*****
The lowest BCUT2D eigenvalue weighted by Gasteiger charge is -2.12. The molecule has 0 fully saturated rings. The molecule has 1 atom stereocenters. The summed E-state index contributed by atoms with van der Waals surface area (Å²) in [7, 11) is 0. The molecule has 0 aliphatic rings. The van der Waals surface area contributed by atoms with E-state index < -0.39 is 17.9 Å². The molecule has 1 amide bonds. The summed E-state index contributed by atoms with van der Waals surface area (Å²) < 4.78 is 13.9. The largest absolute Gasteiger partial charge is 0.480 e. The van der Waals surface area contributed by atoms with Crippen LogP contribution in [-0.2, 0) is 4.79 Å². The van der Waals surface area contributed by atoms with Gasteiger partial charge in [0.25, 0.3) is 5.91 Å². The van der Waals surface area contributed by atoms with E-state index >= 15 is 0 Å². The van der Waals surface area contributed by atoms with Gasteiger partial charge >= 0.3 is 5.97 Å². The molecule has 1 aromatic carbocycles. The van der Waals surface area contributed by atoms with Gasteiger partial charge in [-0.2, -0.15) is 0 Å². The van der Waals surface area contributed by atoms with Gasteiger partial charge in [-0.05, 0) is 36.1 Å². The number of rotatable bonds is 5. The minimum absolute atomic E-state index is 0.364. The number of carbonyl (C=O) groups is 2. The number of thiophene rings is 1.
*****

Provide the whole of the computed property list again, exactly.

The lowest BCUT2D eigenvalue weighted by Gasteiger charge is -2.12. The molecule has 0 fully saturated rings. The molecule has 1 atom stereocenters. The summed E-state index contributed by atoms with van der Waals surface area (Å²) in [7, 11) is 0. The molecule has 0 aliphatic rings. The van der Waals surface area contributed by atoms with E-state index < -0.39 is 17.9 Å². The molecule has 1 amide bonds. The summed E-state index contributed by atoms with van der Waals surface area (Å²) < 4.78 is 13.9. The largest absolute Gasteiger partial charge is 0.480 e. The van der Waals surface area contributed by atoms with Crippen LogP contribution in [-0.2, 0) is 4.79 Å². The van der Waals surface area contributed by atoms with Gasteiger partial charge in [0.25, 0.3) is 5.91 Å². The van der Waals surface area contributed by atoms with E-state index >= 15 is 0 Å². The van der Waals surface area contributed by atoms with Gasteiger partial charge >= 0.3 is 5.97 Å². The molecule has 1 aromatic carbocycles. The van der Waals surface area contributed by atoms with Gasteiger partial charge in [-0.2, -0.15) is 0 Å². The van der Waals surface area contributed by atoms with Gasteiger partial charge in [-0.05, 0) is 36.1 Å². The number of rotatable bonds is 5. The minimum absolute atomic E-state index is 0.364. The number of carbonyl (C=O) groups is 2. The number of thiophene rings is 1.